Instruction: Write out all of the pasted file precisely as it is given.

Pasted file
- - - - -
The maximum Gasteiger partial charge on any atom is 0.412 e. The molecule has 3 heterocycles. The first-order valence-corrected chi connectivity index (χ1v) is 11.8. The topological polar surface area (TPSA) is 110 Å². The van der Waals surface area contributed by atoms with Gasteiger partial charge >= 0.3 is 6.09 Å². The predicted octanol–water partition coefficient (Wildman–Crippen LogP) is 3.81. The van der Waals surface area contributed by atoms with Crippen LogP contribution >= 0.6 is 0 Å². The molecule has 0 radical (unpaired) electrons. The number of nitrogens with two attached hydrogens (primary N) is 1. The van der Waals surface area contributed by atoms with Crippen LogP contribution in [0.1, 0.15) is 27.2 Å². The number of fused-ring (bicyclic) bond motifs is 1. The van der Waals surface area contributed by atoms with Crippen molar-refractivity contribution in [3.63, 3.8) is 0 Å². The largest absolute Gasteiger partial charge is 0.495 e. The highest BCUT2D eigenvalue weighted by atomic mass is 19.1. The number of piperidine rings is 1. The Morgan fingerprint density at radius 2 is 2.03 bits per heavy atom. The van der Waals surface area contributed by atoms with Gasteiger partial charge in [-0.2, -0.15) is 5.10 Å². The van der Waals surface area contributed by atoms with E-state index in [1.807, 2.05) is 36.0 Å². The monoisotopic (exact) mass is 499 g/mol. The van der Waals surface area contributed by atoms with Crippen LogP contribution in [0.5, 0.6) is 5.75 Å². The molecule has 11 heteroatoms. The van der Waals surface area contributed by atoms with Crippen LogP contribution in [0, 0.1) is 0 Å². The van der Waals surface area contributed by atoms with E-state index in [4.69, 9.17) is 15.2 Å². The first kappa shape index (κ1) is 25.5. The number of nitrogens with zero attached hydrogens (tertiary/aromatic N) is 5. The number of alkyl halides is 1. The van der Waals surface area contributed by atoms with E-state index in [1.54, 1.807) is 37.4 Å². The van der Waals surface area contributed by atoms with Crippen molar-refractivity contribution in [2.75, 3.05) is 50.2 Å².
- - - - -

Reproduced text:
The maximum Gasteiger partial charge on any atom is 0.412 e. The molecule has 3 heterocycles. The first-order valence-corrected chi connectivity index (χ1v) is 11.8. The topological polar surface area (TPSA) is 110 Å². The van der Waals surface area contributed by atoms with Gasteiger partial charge >= 0.3 is 6.09 Å². The predicted octanol–water partition coefficient (Wildman–Crippen LogP) is 3.81. The van der Waals surface area contributed by atoms with Crippen LogP contribution >= 0.6 is 0 Å². The molecule has 0 radical (unpaired) electrons. The number of nitrogens with two attached hydrogens (primary N) is 1. The van der Waals surface area contributed by atoms with Crippen LogP contribution in [0.1, 0.15) is 27.2 Å². The number of fused-ring (bicyclic) bond motifs is 1. The van der Waals surface area contributed by atoms with Crippen molar-refractivity contribution in [3.63, 3.8) is 0 Å². The largest absolute Gasteiger partial charge is 0.495 e. The highest BCUT2D eigenvalue weighted by atomic mass is 19.1. The number of piperidine rings is 1. The Morgan fingerprint density at radius 2 is 2.03 bits per heavy atom. The van der Waals surface area contributed by atoms with Gasteiger partial charge in [-0.2, -0.15) is 5.10 Å². The van der Waals surface area contributed by atoms with E-state index in [1.807, 2.05) is 36.0 Å². The monoisotopic (exact) mass is 499 g/mol. The van der Waals surface area contributed by atoms with Crippen LogP contribution in [0.5, 0.6) is 5.75 Å². The molecule has 11 heteroatoms. The van der Waals surface area contributed by atoms with Crippen LogP contribution in [0, 0.1) is 0 Å². The van der Waals surface area contributed by atoms with E-state index in [4.69, 9.17) is 15.2 Å². The first kappa shape index (κ1) is 25.5. The number of nitrogens with zero attached hydrogens (tertiary/aromatic N) is 5. The number of alkyl halides is 1. The van der Waals surface area contributed by atoms with E-state index in [1.54, 1.807) is 37.4 Å². The van der Waals surface area contributed by atoms with Crippen molar-refractivity contribution in [2.75, 3.05) is 50.2 Å².